On December 14, 835, six days before the scheduled funeral for Wang, Han reported to Emperor Wenzong, at the imperial meeting hall Zichen Hall (紫宸殿), that there had been sweet dew (甘露, ganlu in Chinese) that appeared on a pomegranate tree outside the headquarters of Zuo Jinwu (左金吾), one of the Wei Army (衛軍) headquarters — viewed as a sign of divine favor. Emperor Wenzong then went to nearby Hanyuan Hall (含元殿) and ordered the imperial officials, including Li Xun, to examine the purported sweet dew. Li Xun soon returned and stated that it appeared that there was no sweet dew; at Li Xun's suggestion, Emperor Wenzong ordered Qiu and his fellow Shence Army commander Yu Hongzhi (魚弘志) to lead the eunuchs in examining the sweet dew. When Qiu and Yu arrived at the Zuo Jinwu headquarters, however, Han had lost his composure, and Qiu realized that something was wrong when he saw soldiers converging and the noise of weapons clanging. He and the other eunuchs immediately ran back to Hanyuan Hall and seized Emperor Wenzong. The soldiers under Luo and Li Xiaoben battled the eunuchs, killing a number of them, but the eunuchs were able to escort Emperor Wenzong back to the imperial palace. Knowing that he had lost this gambit, Li Xun fled.

Once the eunuchs took Emperor Wenzong back to the palace, they realized that Emperor Wenzong was complicit in this plot to slaughter them, and they cursed him and held him. Qiu then ordered the Shence Army officers Liu Tailun (劉泰倫) and Wei Zhongqing (魏仲卿) to search and arrest Li Xun. The Shence Army soldiers took this chance to slaughter many imperial officials and Wei Army soldiers. Eventually, Li Xun and his conspirators were found and executed, along with the chancellors Wang Ya, Jia Su, and Shu Yuanyu, who were not involved in the plot but whom Qiu and the other eunuchs held responsible as well. At Qiu's order, Zheng was killed by the eunuch monitor of Fengxiang, Zhang Zhongqing (張仲卿). From this point on, Qiu was the leading figure at the imperial court, with even Emperor Wenzong under the eunuchs' control. Qiu was given an honorary general title as well as the honorific title of Tejin (特進).

After the Ganlu Incident

From thereon, few officials dared to stand up to Qiu Shiliang, although late in 835, there was an incident in which Xue Yuanshang (薛元賞) the mayor of Jingzhao Municipality (京兆, i.e., the region of the capital Chang'an) executed a Shence Army officer who was being disrespectful to the chancellor Li Shi, and then met Qiu to apologize. Qiu, knowing that the officer could not be brought back to life, feasted with Xue. In 836, Qiu suggested that Shence Army soldiers guard the palace, instead of the Jinwu Corps (i.e., Zuo Jinwu and You Jinwu), but at the opposition of the advisory official Feng Ding (馮定), Qiu's suggestion was not carried out. At one point, Qiu and Yu Hongzhi were so resentful of Emperor Wenzong that they considered deposing him. They summoned the imperial scholar Cui Shenyou (崔慎由) and asked him to draft an edict in the name of Emperor Wenzong's grandmother Grand Empress Dowager Guo deposing Emperor Wenzong on excuses of his being too ill to govern. Cui resisted, pointing out that it would be inappropriate and that he was willing to risk his own life, but not those of his household of 300 people (i.e., if he committed treason, his household would be slaughtered). Qiu and Yu then led Cui to Emperor Wenzong and, in Cui's presence, made various accusations against Emperor Wenzong, and Emperor Wenzong did not dare to respond. Qiu then stated, "If it were not for the imperial scholar, you would not be allowed to remain on this throne." At Qiu's order, Cui kept this matter secret, but wrote secret records of this incident and left them for his son Cui Yin. (It was said that it was because of this incident that Cui Yin, who would later become chancellor under Emperor Zhaozong, was determined to exterminate eunuchs.)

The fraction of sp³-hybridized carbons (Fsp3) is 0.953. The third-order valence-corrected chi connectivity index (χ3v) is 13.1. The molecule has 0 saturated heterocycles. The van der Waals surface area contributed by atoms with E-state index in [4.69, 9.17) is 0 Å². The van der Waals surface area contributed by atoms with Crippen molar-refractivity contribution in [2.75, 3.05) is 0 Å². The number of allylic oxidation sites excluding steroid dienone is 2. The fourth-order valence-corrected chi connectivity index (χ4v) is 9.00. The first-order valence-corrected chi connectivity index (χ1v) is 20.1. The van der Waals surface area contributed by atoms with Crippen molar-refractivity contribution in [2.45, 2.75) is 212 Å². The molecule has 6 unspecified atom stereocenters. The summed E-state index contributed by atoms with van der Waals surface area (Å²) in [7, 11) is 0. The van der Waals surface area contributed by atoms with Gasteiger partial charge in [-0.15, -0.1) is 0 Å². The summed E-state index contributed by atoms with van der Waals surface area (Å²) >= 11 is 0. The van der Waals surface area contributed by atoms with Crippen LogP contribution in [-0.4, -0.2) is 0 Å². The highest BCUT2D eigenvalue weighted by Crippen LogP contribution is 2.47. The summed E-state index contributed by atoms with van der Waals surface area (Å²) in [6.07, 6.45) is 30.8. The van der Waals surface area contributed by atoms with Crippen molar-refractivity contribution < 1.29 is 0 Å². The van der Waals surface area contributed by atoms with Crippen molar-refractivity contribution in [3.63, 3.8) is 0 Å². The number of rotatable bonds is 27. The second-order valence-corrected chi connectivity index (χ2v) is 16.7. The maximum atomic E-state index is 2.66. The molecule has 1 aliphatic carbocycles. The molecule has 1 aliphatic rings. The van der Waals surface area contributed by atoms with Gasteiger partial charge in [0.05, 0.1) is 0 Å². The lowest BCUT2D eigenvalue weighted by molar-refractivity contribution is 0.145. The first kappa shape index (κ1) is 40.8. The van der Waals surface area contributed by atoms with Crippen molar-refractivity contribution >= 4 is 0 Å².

In spring 836, at the suggestion of the senior official Linghu Chu, Emperor Wenzong ordered that Wang Ya and the other executed officials, whose bodies had been exposed to the elements, be properly buried. Qiu, however, secretly sent soldiers to dig up their bodies and throw the bodies into the Wei River.